Furthermore, the ALP was by now presenting itself to a broad working middle class which had been extensively recomposed over two decades. The Hawke–Keating governments had inherited a more composed class—and they had used that political capital to set in train the superannuation revolution, and a massive shift in house price value. The effect was not only to change many people’s self-understanding from members of collective groupings to that of self-managing individuals—it was to change their real material interests and bind them up with the health of global markets. This was scarcely unplanned—Keating’s introduction of such instruments (together with his encouragement of Murdoch’s takeover of the Herald and Weekly Times newspapers) was designed to shift Australian society rightwards, and decisively isolate the ALP Left. The party would then have to move Right to win support. But Keating’s thinking was more bound by the old collective, industrial world from which he had come than he knew. Perhaps he could not imagine the sheer degree of atomisation society would be subject to, or how recrudescently reactionary the Murdoch press would become. The end result is a broad working middle class, separated from the poor/benefits class at one end, and the traditional bourgeoisie/upper professional strata at the other, who read the national accounts the way they read their super statements. This massive shift in Australian society has been underestimated and misunderstood by both Left and Centre-Left in Australia who share, whatever their differences, a static and ultimately romantic idea of class.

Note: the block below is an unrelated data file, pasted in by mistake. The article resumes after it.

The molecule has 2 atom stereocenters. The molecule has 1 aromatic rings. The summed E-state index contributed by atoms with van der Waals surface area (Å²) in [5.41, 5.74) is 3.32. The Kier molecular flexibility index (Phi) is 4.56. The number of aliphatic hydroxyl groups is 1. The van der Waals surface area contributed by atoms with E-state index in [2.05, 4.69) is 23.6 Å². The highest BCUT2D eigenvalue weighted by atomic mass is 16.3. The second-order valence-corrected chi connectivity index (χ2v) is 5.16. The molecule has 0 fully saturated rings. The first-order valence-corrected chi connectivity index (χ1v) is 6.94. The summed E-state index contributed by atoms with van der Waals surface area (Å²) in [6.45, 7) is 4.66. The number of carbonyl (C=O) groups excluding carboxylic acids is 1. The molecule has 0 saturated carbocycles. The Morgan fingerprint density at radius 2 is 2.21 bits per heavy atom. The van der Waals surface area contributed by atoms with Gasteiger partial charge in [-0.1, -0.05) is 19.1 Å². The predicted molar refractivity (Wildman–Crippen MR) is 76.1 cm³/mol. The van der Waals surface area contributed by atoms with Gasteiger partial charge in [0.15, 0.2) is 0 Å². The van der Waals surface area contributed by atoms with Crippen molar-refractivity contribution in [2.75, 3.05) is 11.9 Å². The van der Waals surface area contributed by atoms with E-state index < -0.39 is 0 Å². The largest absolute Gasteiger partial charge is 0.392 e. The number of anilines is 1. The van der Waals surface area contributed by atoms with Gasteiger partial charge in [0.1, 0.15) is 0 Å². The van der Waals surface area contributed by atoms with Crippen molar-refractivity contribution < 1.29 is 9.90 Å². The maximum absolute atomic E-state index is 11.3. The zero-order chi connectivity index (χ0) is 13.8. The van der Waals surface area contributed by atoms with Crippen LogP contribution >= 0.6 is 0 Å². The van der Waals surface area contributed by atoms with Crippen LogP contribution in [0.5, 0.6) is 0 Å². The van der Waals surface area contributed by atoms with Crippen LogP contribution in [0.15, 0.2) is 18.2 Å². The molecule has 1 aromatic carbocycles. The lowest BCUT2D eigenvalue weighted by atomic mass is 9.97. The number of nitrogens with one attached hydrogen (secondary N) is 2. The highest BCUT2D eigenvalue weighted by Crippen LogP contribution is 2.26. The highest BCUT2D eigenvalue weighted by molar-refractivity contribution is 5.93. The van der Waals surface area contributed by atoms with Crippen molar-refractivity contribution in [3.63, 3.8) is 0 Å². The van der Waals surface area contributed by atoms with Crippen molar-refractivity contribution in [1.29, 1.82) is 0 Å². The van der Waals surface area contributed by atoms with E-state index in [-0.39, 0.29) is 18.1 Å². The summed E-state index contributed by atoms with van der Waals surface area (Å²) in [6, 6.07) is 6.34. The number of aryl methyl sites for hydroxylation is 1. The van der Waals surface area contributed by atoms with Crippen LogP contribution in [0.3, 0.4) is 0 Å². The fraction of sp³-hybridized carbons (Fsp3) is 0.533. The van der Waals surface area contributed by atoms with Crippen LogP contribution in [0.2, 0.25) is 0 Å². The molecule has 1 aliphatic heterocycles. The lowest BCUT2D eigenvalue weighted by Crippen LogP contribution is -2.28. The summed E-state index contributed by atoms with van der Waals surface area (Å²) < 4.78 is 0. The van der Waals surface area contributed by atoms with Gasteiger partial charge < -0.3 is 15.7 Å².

That was the public that Labor needed to win over, having lost it over the last three years of government. Having landed themselves with a deficit and debt—one entirely reasonable in terms of investment—they could not conform to the essentially conservative idea of government (in fiscal terms, at least) to which many Australians were now accustomed. Talking to people across the country while covering the poll, it became clear that they were not separately assessing Labor’s leadership chaos, and the debt/deficit. They were seeing each as an expression of the other. Because of its leadership chaos Labor had lost control of the economy, the story went, and the purported economic deterioration fed back into the general malaise. Rudd, seeking to spark off some sort of expansive vision against that, was incapable of speaking to it, and instead started throwing add-ons—anorthern development zone, a high-speed train, and moving the navy from Sydney to Brisbane on a morning’s announcement. These moves struck everyone as odd at the time, they seem stark staring mad in retrospect.